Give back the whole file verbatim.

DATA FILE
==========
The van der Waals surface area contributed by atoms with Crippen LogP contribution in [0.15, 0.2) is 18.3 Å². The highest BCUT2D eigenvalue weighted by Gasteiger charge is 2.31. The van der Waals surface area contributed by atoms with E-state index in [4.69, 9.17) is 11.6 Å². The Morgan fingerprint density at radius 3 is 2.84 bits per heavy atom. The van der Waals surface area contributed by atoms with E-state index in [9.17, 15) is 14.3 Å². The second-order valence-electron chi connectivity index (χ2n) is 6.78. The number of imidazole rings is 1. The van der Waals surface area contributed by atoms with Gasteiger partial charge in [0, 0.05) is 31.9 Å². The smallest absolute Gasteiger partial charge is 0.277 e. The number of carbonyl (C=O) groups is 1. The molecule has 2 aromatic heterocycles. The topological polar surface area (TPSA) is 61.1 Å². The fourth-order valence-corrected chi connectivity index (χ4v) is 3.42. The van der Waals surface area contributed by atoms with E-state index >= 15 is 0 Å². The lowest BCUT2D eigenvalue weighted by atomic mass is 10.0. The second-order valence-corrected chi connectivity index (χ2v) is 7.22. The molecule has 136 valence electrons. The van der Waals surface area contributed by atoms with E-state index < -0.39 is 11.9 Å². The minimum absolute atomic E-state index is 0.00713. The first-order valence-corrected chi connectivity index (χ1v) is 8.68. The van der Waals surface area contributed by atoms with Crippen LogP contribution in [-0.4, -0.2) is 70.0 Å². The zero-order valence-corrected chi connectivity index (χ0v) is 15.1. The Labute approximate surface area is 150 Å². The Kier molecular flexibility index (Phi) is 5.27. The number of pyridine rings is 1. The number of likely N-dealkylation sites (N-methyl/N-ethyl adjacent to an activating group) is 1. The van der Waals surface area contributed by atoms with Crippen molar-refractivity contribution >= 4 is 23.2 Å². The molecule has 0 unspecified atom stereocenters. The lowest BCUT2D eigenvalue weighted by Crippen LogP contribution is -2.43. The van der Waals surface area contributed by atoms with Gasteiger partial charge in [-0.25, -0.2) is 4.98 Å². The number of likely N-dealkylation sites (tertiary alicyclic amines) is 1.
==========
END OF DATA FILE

The van der Waals surface area contributed by atoms with Crippen LogP contribution in [0.15, 0.2) is 18.3 Å². The highest BCUT2D eigenvalue weighted by Gasteiger charge is 2.31. The van der Waals surface area contributed by atoms with E-state index in [4.69, 9.17) is 11.6 Å². The Morgan fingerprint density at radius 3 is 2.84 bits per heavy atom. The van der Waals surface area contributed by atoms with E-state index in [9.17, 15) is 14.3 Å². The second-order valence-electron chi connectivity index (χ2n) is 6.78. The number of imidazole rings is 1. The van der Waals surface area contributed by atoms with Gasteiger partial charge in [0, 0.05) is 31.9 Å². The smallest absolute Gasteiger partial charge is 0.277 e. The number of carbonyl (C=O) groups is 1. The molecule has 2 aromatic heterocycles. The topological polar surface area (TPSA) is 61.1 Å². The fourth-order valence-corrected chi connectivity index (χ4v) is 3.42. The van der Waals surface area contributed by atoms with E-state index >= 15 is 0 Å². The lowest BCUT2D eigenvalue weighted by atomic mass is 10.0. The second-order valence-corrected chi connectivity index (χ2v) is 7.22. The molecule has 136 valence electrons. The van der Waals surface area contributed by atoms with E-state index < -0.39 is 11.9 Å². The minimum absolute atomic E-state index is 0.00713. The first-order valence-corrected chi connectivity index (χ1v) is 8.68. The van der Waals surface area contributed by atoms with Crippen LogP contribution in [-0.4, -0.2) is 70.0 Å². The zero-order valence-corrected chi connectivity index (χ0v) is 15.1. The Labute approximate surface area is 150 Å². The Kier molecular flexibility index (Phi) is 5.27. The number of pyridine rings is 1. The number of likely N-dealkylation sites (N-methyl/N-ethyl adjacent to an activating group) is 1. The van der Waals surface area contributed by atoms with Crippen molar-refractivity contribution >= 4 is 23.2 Å². The molecule has 0 unspecified atom stereocenters. The lowest BCUT2D eigenvalue weighted by Crippen LogP contribution is -2.43. The van der Waals surface area contributed by atoms with Gasteiger partial charge in [-0.25, -0.2) is 4.98 Å². The number of likely N-dealkylation sites (tertiary alicyclic amines) is 1.